A day after a high-ranking Medicare official estimated that "30 to 40 percent" of ObamaCare's federal exchange hasn't even been built more than a month after its rollout, CNN's Chris Cuomo actually challenged the notion that ObamaCare is "not working."
"How can we say it's not working when it isn't implemented yet? How can you say premiums are skyrocketing when they haven't put the plans into effect yet?" Cuomo asked Sen. Ted Cruz, on Wednesday's New Day, after Cruz stated that the law "isn't working, let's start over." [Video below the break. Audio here.]
Cuomo accused Cruz of being "dangerous" and Cruz bristled at the implication:
CUOMO: You're being a little dangerous with how much political spin you put on something that's so central to the well being of so many families?
CRUZ: Well, I appreciate the adjective you tossed my way.
Of course, estimates are already warning of premium increases and millions of Americans have received insurance cancellation notices. Cuomo wouldn't even allow Republicans to write off ObamaCare, though, and pestered Cruz to give an alternative.
CUOMO: You don't think that you have a responsibility as a U.S. senator to do better than that in terms of offering a solution for what to do next?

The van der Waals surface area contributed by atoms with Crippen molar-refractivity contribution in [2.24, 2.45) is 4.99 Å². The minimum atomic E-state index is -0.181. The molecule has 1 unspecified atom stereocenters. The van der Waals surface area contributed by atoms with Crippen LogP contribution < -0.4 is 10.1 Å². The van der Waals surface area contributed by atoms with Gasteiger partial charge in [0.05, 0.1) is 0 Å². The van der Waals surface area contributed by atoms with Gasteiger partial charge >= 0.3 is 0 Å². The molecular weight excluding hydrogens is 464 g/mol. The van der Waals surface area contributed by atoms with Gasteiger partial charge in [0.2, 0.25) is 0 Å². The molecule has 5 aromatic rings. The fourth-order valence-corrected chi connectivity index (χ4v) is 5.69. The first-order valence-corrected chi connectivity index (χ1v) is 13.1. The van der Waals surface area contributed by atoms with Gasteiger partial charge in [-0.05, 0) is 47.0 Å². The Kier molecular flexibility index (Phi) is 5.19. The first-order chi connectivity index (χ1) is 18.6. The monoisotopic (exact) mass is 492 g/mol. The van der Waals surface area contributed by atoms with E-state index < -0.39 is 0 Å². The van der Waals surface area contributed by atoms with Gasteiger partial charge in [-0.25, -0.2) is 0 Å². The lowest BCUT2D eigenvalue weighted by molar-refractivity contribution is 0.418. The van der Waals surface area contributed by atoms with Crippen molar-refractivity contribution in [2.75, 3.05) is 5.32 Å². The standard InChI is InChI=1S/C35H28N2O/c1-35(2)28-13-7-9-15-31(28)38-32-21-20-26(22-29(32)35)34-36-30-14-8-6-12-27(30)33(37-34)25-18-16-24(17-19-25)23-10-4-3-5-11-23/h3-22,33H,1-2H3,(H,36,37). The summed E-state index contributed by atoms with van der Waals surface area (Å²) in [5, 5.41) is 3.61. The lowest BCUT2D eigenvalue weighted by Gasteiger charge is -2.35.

CRUZ: Well, I -- I appreciate your trying to lecture me in the morning. Thank you for that.
And after lecturing the senator on bipartisanship, Cuomo had one last obnoxious question for him:
"[I]t's great to see the bipartisanship. Is this your green eggs and ham moment, perhaps, Senator where you've now tried it and it turns out that you like it? You like working with members from the other side and you can get to work on finding solutions instead of just opposing Obamacare and helping with debt relief?"
Just last Friday, Cuomo argued that the millions whose insurance plans were cancelled comprised only "one slice" of the crowd, and asked if that controversy wasn't a "straw man" laid by Republicans to "distract" the media.
So the insurance cancellations might just be a GOP "straw man" and ObamaCare is "central to the well being of so many families"? That sounds like spin from the brother of New York's Democratic governor.